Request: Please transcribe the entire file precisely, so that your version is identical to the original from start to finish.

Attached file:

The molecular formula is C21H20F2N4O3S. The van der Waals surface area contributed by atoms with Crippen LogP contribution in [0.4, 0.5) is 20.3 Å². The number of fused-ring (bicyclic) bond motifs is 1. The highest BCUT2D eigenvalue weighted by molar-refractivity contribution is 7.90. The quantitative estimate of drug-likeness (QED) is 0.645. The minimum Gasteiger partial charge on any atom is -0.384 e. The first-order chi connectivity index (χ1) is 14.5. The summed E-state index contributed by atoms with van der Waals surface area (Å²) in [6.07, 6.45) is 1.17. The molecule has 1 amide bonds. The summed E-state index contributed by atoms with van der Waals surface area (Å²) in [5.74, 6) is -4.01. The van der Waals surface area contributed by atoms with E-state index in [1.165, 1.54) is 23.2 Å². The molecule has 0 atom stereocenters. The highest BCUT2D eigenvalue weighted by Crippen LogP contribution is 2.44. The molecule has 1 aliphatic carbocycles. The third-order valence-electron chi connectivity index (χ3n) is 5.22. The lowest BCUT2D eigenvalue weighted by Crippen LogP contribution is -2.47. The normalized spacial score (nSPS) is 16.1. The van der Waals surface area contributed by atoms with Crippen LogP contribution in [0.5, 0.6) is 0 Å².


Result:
The molecular formula is C21H20F2N4O3S. The van der Waals surface area contributed by atoms with Crippen LogP contribution in [0.4, 0.5) is 20.3 Å². The number of fused-ring (bicyclic) bond motifs is 1. The highest BCUT2D eigenvalue weighted by molar-refractivity contribution is 7.90. The quantitative estimate of drug-likeness (QED) is 0.645. The minimum Gasteiger partial charge on any atom is -0.384 e. The first-order chi connectivity index (χ1) is 14.5. The summed E-state index contributed by atoms with van der Waals surface area (Å²) in [6.07, 6.45) is 1.17. The molecule has 1 amide bonds. The summed E-state index contributed by atoms with van der Waals surface area (Å²) in [5.74, 6) is -4.01. The van der Waals surface area contributed by atoms with E-state index in [1.165, 1.54) is 23.2 Å². The molecule has 0 atom stereocenters. The highest BCUT2D eigenvalue weighted by Crippen LogP contribution is 2.44. The molecule has 1 aliphatic carbocycles. The third-order valence-electron chi connectivity index (χ3n) is 5.22. The lowest BCUT2D eigenvalue weighted by Crippen LogP contribution is -2.47. The normalized spacial score (nSPS) is 16.1. The van der Waals surface area contributed by atoms with Crippen LogP contribution in [0.5, 0.6) is 0 Å².